Hudson Institute

Japan’s Bold New Taiwan Policy

Nobuo Kishi, Japan's defense minister, attends Japan's Ground Self-Defense Forces (JGSDF) live fire exercise at JGSDF's training grounds in the East Fuji Maneuver Area on May 22, 2021 in Gotemba, Shizuoka, Japan (Photo by Akio Kon - Pool/Getty Images)
Nobuo Kishi, Japan's defense minister, attends Japan's Ground Self-Defense Forces (JGSDF) live fire exercise at JGSDF's training grounds in the East Fuji Maneuver Area on May 22, 2021 in Gotemba, Shizuoka, Japan (Photo by Akio Kon - Pool/Getty Images)

China’s belligerence has its neighbors on edge. Abrasive comments by China’s diplomatic core along with its increasing military activities in the Taiwan Strait and East China Sea have got capitals like Tokyo worried that Beijing may attempt the unthinkable – a military invasion of Taiwan. With Taiwan less than 100 miles away from Japan’s southeastern-most territory, Japan’s defense minister and other high ranking officials are sounding the alarm about the “ survival of Taiwan ”—leading to the most significant shift in Japan’s Taiwan policy in decades.

When Prime Minister Yoshihide Suga met with President Joseph Biden back in April, it was the first time in over 50 years that a statement from Japanese and American leaders highlighted the importance of maintaining peace and stability in the Taiwan Strait. Beijing’s response to the statement was, unsurprisingly, to tell Tokyo and Washington to mind their own business—but Japan has continued to press the issue in increasingly bold terms, first as part of a joint Japan-European Union summit in May, then as part of the Group of Seven summit communique in June, and most recently in the discussion between Japanese Defense Minister Nobuo Kishi and American Deputy Secretary of State Wendy Sherman.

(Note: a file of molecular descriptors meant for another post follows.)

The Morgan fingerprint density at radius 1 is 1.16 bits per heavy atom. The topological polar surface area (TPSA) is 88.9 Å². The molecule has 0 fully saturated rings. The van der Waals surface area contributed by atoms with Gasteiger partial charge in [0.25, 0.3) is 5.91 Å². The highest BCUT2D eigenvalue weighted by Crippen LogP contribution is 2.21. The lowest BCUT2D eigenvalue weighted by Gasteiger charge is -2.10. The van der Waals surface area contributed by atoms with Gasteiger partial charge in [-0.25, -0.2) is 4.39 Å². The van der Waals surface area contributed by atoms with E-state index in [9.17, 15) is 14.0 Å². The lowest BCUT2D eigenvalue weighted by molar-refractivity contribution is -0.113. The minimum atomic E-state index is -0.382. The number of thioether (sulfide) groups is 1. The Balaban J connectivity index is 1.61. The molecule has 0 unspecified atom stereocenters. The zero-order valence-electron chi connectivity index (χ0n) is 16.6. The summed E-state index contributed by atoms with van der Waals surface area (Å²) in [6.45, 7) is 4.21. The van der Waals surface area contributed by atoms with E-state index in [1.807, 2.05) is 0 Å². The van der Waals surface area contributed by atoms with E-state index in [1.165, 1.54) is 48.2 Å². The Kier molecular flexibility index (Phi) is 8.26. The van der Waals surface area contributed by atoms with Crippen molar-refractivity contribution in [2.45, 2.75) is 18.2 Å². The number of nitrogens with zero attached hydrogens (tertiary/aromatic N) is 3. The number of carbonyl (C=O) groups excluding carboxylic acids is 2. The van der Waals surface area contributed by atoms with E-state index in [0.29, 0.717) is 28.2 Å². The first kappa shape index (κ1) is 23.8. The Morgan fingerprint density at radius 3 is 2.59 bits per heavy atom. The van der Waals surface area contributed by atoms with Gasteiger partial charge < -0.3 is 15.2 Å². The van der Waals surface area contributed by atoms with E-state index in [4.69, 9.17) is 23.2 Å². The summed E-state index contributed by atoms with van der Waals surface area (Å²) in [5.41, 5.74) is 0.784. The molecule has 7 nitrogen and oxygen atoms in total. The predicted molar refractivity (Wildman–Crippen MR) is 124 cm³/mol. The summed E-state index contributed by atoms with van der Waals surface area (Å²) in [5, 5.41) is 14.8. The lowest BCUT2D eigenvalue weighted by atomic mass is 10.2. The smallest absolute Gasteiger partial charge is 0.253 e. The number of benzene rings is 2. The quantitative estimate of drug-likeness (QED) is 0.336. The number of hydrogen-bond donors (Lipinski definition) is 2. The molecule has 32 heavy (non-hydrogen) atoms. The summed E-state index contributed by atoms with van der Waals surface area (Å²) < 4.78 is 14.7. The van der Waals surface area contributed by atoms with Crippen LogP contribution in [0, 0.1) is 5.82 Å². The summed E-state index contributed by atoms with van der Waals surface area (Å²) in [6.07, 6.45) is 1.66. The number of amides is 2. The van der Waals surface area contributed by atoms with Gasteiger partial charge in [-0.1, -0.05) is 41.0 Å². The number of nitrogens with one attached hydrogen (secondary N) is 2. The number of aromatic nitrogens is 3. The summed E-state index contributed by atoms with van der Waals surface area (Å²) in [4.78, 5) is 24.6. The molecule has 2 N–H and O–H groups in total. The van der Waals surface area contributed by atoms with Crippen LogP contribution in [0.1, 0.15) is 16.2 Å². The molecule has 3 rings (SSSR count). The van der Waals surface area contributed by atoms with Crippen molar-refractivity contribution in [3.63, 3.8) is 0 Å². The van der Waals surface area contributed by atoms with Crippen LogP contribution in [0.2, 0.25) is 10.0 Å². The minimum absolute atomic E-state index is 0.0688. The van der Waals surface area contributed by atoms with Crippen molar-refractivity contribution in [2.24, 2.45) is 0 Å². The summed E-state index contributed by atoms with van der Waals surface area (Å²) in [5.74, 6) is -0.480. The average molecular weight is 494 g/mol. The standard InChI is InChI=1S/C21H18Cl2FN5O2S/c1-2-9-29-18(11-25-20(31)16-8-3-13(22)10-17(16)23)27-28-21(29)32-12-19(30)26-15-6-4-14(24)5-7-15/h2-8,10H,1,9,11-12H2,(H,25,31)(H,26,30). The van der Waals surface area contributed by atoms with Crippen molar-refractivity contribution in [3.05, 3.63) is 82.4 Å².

Over the years, Tokyo has maintained a complicated relationship between Beijing and Taipei. Much of this has to do with economic interests. China is Japan’s largest trading partner, while Taiwan is Japan’s fifth largest trading partner at nearly a quarter of the amount Japan trades with China. China has historically been the fourth most popular destination for Japanese direct investment. Even though Japanese companies in China are less and less sure about the business environment in China, China is still a profitable place for foreign companies—at least for now.

As a result, Japanese officials have a history of trying not to rock the boat when it comes to engaging with Beijing. Few officials want to stick there neck out and cause a diplomatic uproar like the one that led to boycotts against Japanese automobile companies in China back in 2012. Even today, some officials like Toshihiro Nikai, former trade minister and Secretary-General of the Liberal Democratic Party, are seen as being much more passive when it comes to China.

Yet the situation is changing rapidly. An important catalyst to Japan’s new Taiwan policy has been the security and partnership provided by the U.S. and Europe through the Free and Open Indo-Pacific framework. As a recent annual report from Japan’s Ministry of Defense highlights, Taiwan’s security is not only important for the security of Japan but for the world. The deterioration of China’s relationships with Japan’s fellow Quadrilateral Strategic Dialogue partners may also have hastened this change in policy, giving Tokyo cover to act in a manner that would normally anger Beijing.